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Epidemiology

(Age + BMI) x Hemoglobin A1C = COVID Mortality Risk

OK, not really. This title is not a scientifically-proven equation and so don’t quote me on it. But it does underscore the observations that there are both powerful modifiable risk factors and non-modifiable risk factors for death due to COVID-19. We started anecdotally noticing this in our ICU in the spring as the COVID-19 outbreak unfolded in Ohio. Patients who ended up in the ICU and who died were older and/or had co-morbid diseases. And since then, several studies have confirmed these observations.

Age is the strongest risk factor for death from COVID-19. In a previous post, I noted that in a report of COVID-19 infections in California, for people under age 18, death from COVID-19 infection is exceedingly rare. But for every decade older, the risk of dying if a person becomes infected increases, culminating with a 25% mortality rate in those over age 80. This striking of an age effect on mortality is not seen with other respiratory viruses, such as influenza, which causes death in both the very young and the very old. This was especially true of the influenza pandemic of 1918 and the H1N1 pandemic of 2009 when younger persons who became infected had a higher mortality than older persons.

Obesity is also a predictor of death from COVID-19 infection. In a study of 17 million people in England, morbid obesity (BMI > 40) was associated with a 2-fold risk of dying from COVID-19. This may be why the United States has been so disproportionately affected by COVID-19 compared to other countries. According to the Organisation for Economic Co-operation and Development (OECD), the United States has the highest prevalence of obesity of all developed nations with 40% of Americans having a BMI > 30. In contrast, the average prevalence of obesity in OECD countries is only 24%.

Obesity goes hand-in-hand with diabetes and so not surprisingly, uncontrolled diabetes is also a risk factor for death due to COVID-19 infection. The same study from England found that uncontrolled diabetes (defined as a hemoglobin A1C > 7.5%) conferred a 2-fold increase in likelihood of dying from COVID-19 compared to a normal hemoglobin A1C. Once again, the United States has a higher prevalence of diabetes than the world as a whole with 10.8% of Americans being diabetic and 8.8% of the world being diabetic according to data from the world bank. The U.S. leads all other large developed nations with regards to diabetes prevalence. Like obesity, uncontrolled diabetes is a modifiable risk factor. Obese persons are more likely to become diabetic and diabetics with reduced access to healthcare are more likely to have uncontrolled diabetes. Despite spending more money per capita on healthcare than any other country in the world, Americans see a physician fewer times per year (4) than inhabitants of other OECD nations (6.6) suggesting that the access to healthcare in the United States is actually quite low compared to other countries.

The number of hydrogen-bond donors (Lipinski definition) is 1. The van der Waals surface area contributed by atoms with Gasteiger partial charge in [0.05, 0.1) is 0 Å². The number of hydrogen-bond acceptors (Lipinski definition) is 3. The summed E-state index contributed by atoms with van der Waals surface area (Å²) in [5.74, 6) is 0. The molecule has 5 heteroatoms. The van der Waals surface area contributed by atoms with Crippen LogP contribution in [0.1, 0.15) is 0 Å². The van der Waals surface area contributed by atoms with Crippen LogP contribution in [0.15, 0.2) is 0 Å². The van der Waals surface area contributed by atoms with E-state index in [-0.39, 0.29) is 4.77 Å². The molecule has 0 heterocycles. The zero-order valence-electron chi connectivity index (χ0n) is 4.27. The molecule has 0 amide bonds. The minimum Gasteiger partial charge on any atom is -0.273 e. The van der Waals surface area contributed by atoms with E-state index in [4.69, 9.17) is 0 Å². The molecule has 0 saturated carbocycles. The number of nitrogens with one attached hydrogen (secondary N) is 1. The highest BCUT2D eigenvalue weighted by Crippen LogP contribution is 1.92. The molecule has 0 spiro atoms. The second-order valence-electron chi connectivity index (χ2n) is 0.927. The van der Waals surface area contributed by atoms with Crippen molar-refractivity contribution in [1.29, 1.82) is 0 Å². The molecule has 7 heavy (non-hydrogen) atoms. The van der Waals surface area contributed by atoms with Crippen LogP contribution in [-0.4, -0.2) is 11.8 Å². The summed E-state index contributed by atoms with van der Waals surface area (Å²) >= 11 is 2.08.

Whether or not a risk factor is considered modifiable or non-modifiable depends on the event horizon of the disease in question. A disease like coronary artery disease results in a fatal myocardial infarction years or decades after coronary artery disease first begins. This gives people ample time to modify their risks for coronary disease. With COVID-19, the event horizon is short and measured in weeks and months, not years. Thus, the “modifiable” risk factors needed to be modified years ago in order to reduce the chance of dying of COVID-19 next today. It is not possible to significantly lower one’s BMI or hemoglobin A1C fast enough to make much of a difference of surviving the current pandemic.

But there are lessons to be learned. If you are 18 years old with a BMI of 22 and a hemoglobin A1C of 4%, then you have higher chance of dying in a motor vehicle accident than from COVID-19. But if you are 70 years old with a BMI of 40 and a hemoglobin A1C of 9%, you would be advised to find an abandoned missile silo, close the door, and leave it locked for the next 12 months.

August 29, 2020

By James Allen, MD

I am a Professor of Internal Medicine at the Ohio State University and the Medical Director of Ohio State University East Hospital